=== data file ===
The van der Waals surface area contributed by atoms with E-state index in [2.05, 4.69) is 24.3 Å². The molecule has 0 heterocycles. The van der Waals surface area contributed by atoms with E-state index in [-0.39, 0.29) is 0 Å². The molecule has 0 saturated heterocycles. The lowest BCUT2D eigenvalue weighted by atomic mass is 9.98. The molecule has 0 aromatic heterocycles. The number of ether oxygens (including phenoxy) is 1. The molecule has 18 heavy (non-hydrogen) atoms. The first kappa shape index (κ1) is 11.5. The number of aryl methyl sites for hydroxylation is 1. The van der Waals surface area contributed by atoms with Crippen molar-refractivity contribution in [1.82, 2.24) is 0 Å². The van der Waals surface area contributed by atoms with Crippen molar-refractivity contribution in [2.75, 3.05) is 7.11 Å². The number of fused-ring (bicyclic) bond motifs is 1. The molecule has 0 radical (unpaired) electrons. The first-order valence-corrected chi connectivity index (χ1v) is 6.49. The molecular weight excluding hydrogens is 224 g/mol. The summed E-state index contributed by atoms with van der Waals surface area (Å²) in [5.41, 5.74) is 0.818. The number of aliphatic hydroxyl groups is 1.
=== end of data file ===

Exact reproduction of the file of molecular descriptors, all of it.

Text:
The van der Waals surface area contributed by atoms with E-state index in [2.05, 4.69) is 24.3 Å². The molecule has 0 heterocycles. The van der Waals surface area contributed by atoms with E-state index in [-0.39, 0.29) is 0 Å². The molecule has 0 saturated heterocycles. The lowest BCUT2D eigenvalue weighted by atomic mass is 9.98. The molecule has 0 aromatic heterocycles. The number of ether oxygens (including phenoxy) is 1. The molecule has 18 heavy (non-hydrogen) atoms. The first kappa shape index (κ1) is 11.5. The number of aryl methyl sites for hydroxylation is 1. The van der Waals surface area contributed by atoms with Crippen molar-refractivity contribution in [1.82, 2.24) is 0 Å². The van der Waals surface area contributed by atoms with Crippen molar-refractivity contribution in [2.75, 3.05) is 7.11 Å². The number of fused-ring (bicyclic) bond motifs is 1. The molecule has 0 radical (unpaired) electrons. The first-order valence-corrected chi connectivity index (χ1v) is 6.49. The molecular weight excluding hydrogens is 224 g/mol. The summed E-state index contributed by atoms with van der Waals surface area (Å²) in [5.41, 5.74) is 0.818. The number of aliphatic hydroxyl groups is 1.